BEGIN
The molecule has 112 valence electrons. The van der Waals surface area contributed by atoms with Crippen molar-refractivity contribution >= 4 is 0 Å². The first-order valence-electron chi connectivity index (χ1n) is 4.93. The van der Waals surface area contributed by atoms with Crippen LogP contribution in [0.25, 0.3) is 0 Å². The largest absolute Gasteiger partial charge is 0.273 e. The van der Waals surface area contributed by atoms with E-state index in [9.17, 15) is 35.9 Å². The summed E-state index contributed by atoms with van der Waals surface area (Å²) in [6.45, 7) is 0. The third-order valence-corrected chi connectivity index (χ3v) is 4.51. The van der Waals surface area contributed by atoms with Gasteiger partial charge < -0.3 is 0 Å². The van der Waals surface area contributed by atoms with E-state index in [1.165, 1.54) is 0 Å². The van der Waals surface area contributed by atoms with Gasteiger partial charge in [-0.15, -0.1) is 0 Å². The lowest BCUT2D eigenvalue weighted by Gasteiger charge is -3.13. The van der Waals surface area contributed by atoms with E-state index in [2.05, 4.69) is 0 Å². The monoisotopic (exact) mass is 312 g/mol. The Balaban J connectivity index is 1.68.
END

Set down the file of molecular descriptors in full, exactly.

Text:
The molecule has 112 valence electrons. The van der Waals surface area contributed by atoms with Crippen molar-refractivity contribution >= 4 is 0 Å². The first-order valence-electron chi connectivity index (χ1n) is 4.93. The van der Waals surface area contributed by atoms with Crippen LogP contribution in [0.25, 0.3) is 0 Å². The largest absolute Gasteiger partial charge is 0.273 e. The van der Waals surface area contributed by atoms with E-state index in [9.17, 15) is 35.9 Å². The summed E-state index contributed by atoms with van der Waals surface area (Å²) in [6.45, 7) is 0. The third-order valence-corrected chi connectivity index (χ3v) is 4.51. The van der Waals surface area contributed by atoms with Gasteiger partial charge < -0.3 is 0 Å². The van der Waals surface area contributed by atoms with E-state index in [1.165, 1.54) is 0 Å². The van der Waals surface area contributed by atoms with Gasteiger partial charge in [-0.15, -0.1) is 0 Å². The lowest BCUT2D eigenvalue weighted by Gasteiger charge is -3.13. The van der Waals surface area contributed by atoms with E-state index in [2.05, 4.69) is 0 Å². The monoisotopic (exact) mass is 312 g/mol. The Balaban J connectivity index is 1.68.